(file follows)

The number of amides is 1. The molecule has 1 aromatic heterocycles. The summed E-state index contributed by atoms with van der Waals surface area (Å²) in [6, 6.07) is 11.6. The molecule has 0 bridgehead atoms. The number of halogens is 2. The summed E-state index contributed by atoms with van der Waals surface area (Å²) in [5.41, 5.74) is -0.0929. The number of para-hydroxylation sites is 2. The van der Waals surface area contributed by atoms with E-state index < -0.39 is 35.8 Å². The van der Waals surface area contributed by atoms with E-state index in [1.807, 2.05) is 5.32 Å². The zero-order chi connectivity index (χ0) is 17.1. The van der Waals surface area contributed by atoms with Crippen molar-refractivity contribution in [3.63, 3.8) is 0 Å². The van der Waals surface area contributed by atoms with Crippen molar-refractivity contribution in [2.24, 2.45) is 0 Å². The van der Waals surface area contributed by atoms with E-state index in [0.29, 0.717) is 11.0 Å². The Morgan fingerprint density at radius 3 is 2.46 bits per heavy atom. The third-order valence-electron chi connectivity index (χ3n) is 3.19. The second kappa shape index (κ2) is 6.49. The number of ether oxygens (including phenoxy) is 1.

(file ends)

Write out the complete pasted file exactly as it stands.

The number of amides is 1. The molecule has 1 aromatic heterocycles. The summed E-state index contributed by atoms with van der Waals surface area (Å²) in [6, 6.07) is 11.6. The molecule has 0 bridgehead atoms. The number of halogens is 2. The summed E-state index contributed by atoms with van der Waals surface area (Å²) in [5.41, 5.74) is -0.0929. The number of para-hydroxylation sites is 2. The van der Waals surface area contributed by atoms with E-state index < -0.39 is 35.8 Å². The van der Waals surface area contributed by atoms with E-state index in [1.807, 2.05) is 5.32 Å². The zero-order chi connectivity index (χ0) is 17.1. The van der Waals surface area contributed by atoms with Crippen molar-refractivity contribution in [3.63, 3.8) is 0 Å². The van der Waals surface area contributed by atoms with Crippen molar-refractivity contribution in [2.24, 2.45) is 0 Å². The van der Waals surface area contributed by atoms with E-state index in [0.29, 0.717) is 11.0 Å². The Morgan fingerprint density at radius 3 is 2.46 bits per heavy atom. The third-order valence-electron chi connectivity index (χ3n) is 3.19. The second kappa shape index (κ2) is 6.49. The number of ether oxygens (including phenoxy) is 1.